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1.4 State Building in the Americas from 1200-1450

7 min readmarch 16, 2023

Riya Patel

Riya Patel

W

William Dramby


AP World History: Modern 🌍

577 resources
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Developments in the Americas

Big Picture

When talking about North, Central, and South America in the time period before 1200, the lack of unity and consistency needs to be understood. Because of its limited population and large amount of land, Native Americans were able to live in smaller, regional tribes. Some of these tribes developed into larger civilizations and even empires.
The Mississippian culture is a civilization in modern-day southeastern United States. The Mississippian people created large earthen mounds demonstrating their unity to build large monumental structures. Instead of tracing family lineage through the father’s family, the Mississippian culture was matrilineal, passing social standing through the mother’s blood line.

Major Empires of the Americas

The Maya and Aztecs each dominated a region of Mesoamerica between 250 CE and 1550 CE. The Maya thrived in the rainforest of the Yucatan peninsula. Largely a kingdom of city-states that worked for mutual benefit, the Maya were able to build large temples, cities, and trade networks.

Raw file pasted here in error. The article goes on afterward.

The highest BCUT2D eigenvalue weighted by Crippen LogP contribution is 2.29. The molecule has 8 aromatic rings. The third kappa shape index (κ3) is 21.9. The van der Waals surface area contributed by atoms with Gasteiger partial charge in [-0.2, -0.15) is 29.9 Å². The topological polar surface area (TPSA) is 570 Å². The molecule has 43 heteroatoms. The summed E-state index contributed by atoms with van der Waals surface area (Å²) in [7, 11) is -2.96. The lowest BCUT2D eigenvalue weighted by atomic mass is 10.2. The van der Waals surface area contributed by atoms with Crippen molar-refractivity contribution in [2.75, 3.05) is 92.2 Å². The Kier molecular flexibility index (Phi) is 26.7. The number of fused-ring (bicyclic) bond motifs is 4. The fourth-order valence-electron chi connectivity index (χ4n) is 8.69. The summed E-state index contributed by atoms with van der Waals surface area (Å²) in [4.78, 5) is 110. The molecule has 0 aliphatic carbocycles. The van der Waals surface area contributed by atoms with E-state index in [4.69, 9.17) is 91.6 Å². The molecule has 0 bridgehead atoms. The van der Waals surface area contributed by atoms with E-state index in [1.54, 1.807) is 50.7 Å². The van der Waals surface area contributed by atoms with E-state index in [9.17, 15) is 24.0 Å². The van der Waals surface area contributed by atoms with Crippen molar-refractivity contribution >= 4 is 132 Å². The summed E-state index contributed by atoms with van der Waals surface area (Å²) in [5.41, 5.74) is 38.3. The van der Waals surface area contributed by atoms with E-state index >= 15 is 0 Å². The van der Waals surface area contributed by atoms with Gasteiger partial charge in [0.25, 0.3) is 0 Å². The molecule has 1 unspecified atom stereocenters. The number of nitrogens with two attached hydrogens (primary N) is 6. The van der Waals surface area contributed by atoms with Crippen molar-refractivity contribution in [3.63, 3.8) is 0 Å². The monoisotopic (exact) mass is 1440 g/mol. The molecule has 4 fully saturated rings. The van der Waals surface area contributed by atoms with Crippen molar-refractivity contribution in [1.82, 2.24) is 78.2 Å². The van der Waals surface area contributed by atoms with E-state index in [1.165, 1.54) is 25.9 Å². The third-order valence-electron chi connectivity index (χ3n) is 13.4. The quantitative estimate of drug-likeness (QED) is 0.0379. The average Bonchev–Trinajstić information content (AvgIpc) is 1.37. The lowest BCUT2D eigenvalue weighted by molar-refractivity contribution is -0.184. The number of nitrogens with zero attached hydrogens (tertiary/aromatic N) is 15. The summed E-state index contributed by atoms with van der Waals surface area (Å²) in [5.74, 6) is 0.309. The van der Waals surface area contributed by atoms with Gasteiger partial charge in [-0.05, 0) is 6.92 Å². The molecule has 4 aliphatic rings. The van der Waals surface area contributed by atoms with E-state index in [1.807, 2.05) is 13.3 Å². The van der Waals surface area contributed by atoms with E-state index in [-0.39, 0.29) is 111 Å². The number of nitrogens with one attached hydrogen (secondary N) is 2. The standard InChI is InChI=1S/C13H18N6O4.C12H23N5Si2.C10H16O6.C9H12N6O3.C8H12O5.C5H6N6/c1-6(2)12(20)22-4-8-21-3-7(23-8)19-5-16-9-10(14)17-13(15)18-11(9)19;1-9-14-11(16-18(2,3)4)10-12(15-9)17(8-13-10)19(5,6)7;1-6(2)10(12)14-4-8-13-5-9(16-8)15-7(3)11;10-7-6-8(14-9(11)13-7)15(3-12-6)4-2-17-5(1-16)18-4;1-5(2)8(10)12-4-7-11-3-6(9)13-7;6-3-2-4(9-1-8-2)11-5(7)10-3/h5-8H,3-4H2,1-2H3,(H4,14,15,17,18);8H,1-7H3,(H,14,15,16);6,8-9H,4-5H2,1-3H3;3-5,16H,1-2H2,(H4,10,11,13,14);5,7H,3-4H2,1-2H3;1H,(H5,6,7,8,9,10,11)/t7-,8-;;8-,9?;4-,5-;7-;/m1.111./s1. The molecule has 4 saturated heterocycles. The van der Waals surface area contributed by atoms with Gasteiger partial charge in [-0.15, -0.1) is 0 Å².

Because of internal conflict and lack of food, the Maya empire collapsed around 900 CE. Before they collapsed, the Maya thrived, building a famous accurate calendar, a complex writing system, and pyramids that rival those of the Middle East. 
The Aztec Empire came years after the collapse of the Maya and occupied modern-day Mexico City and south.  Their capital, Tenochtitlan, is where Mexico City is today.  The city was enormous, housing nearly 200,000 people at a time when London had 50,000!  The Aztecs built a series of great pyramids in their city, demonstrating their power and authority.  The amazing part of this city is that it was built on Lake Texcoco. Aztecs would build chinampas, or floating gardens, in the lake to grow a bounty of food.  These chinampas would be filled in over time, creating a larger and larger city. 
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Aztec Chinampas. Image Courtesy of ancient-origins